International Handbook on the Economics of Mega Sporting Events
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International Handbook on the Economics of Mega Sporting Events

Edited by Wolfgang Maennig and Andrew Zimbalist

From the Olympics to the World Cup, mega sporting events are a source of enjoyment for tens of thousands of people, but can also be a source of intense debate and controversy. This insightful Handbook addresses a number of central questions, including: How are host cities selected and under what economic conditions? How are these events organized, and how is local resistance overcome? Based on historical and empirical experience, what are the pitfalls for the organizers of these events? What are the potential economic benefits, including any international image effects? How can the costs be minimized and the benefits maximized for host cities and countries? How do these mega events impact the challenges of globalization and what is their environmental legacy?
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Chapter 6: An Analysis of the Political Economy for Bidding for the Summer Olympic Games: Lessons from the Chicago 2016 Bid

Robert A. Baade and Allen R. Sanderson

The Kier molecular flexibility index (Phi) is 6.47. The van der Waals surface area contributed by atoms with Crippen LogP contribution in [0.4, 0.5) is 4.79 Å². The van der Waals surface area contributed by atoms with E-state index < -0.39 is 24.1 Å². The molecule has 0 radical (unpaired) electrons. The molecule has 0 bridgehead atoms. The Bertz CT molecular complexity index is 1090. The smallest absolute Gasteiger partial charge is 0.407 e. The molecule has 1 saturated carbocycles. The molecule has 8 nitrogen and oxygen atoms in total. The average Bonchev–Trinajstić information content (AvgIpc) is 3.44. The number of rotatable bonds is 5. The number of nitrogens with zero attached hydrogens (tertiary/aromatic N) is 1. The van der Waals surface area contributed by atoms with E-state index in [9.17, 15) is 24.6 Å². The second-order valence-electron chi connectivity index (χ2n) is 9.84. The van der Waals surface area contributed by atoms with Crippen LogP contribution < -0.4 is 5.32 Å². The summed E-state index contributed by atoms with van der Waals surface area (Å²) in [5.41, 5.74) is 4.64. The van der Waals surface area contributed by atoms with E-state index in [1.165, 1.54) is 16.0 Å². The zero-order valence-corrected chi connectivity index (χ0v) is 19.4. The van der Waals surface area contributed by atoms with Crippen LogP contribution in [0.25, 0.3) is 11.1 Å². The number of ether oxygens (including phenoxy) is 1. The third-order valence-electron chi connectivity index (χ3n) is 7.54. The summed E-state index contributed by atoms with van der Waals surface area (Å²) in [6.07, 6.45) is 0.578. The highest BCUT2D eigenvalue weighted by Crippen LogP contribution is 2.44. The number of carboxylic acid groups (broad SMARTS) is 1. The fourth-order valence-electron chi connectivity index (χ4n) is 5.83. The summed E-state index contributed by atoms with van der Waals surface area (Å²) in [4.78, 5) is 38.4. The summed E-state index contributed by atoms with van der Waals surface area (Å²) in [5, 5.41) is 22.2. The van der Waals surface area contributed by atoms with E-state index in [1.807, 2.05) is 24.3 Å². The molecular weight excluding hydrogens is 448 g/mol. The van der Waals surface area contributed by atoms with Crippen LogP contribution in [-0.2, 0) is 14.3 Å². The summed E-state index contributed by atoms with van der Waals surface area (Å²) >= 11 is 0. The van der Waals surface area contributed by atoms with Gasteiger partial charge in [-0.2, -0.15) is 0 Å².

Robert A. Baade and Allen R. Sanderson 1 INTRODUCTION Rather from a simple change of heart, a way to deflect attention away from growing city-hall corruption scandals, or responding to the business community’s offering to front the bidding costs, in the summer of 2005 Mayor Richard M. Daley suddenly suggested that Chicago might consider seriously ‘going for the gold’ – competing for the right to host the 2016 Summer Olympic and Paralympic Games.1 Thus Chicago was to join Houston, Philadelphia, San Francisco, and Los Angeles to vie for the United States Olympic Committee’s (USOC) endorsement. The USOC subsequently selected San Francisco, Los Angeles and Chicago as the three applicant cities. Owing to local financial and political issues, largely surrounding funding for a stadium that could serve both the Olympics and the San Francisco 49ers’ football franchise, San Francisco withdrew its bid, leaving only Chicago and Los Angeles for the USOC to consider. In a close vote, the USOC chose Chicago on April 14, 2007, as the United States’ candidate city.2 On June 4, 2008, the International Olympic Committee (IOC) chose four of the seven applicant cities – Chicago, Madrid, Rio de Janeiro, and Tokyo.3 Sixteen months later (October 2, 2009), at the IOC session in Copenhagen, Rio de Janeiro was selected on the third ballot. The selection of a host city for the Olympic Games by the IOC reflects both the political and economic character of the event. The IOC must project an objectivity and fairness in making its selection, the political...

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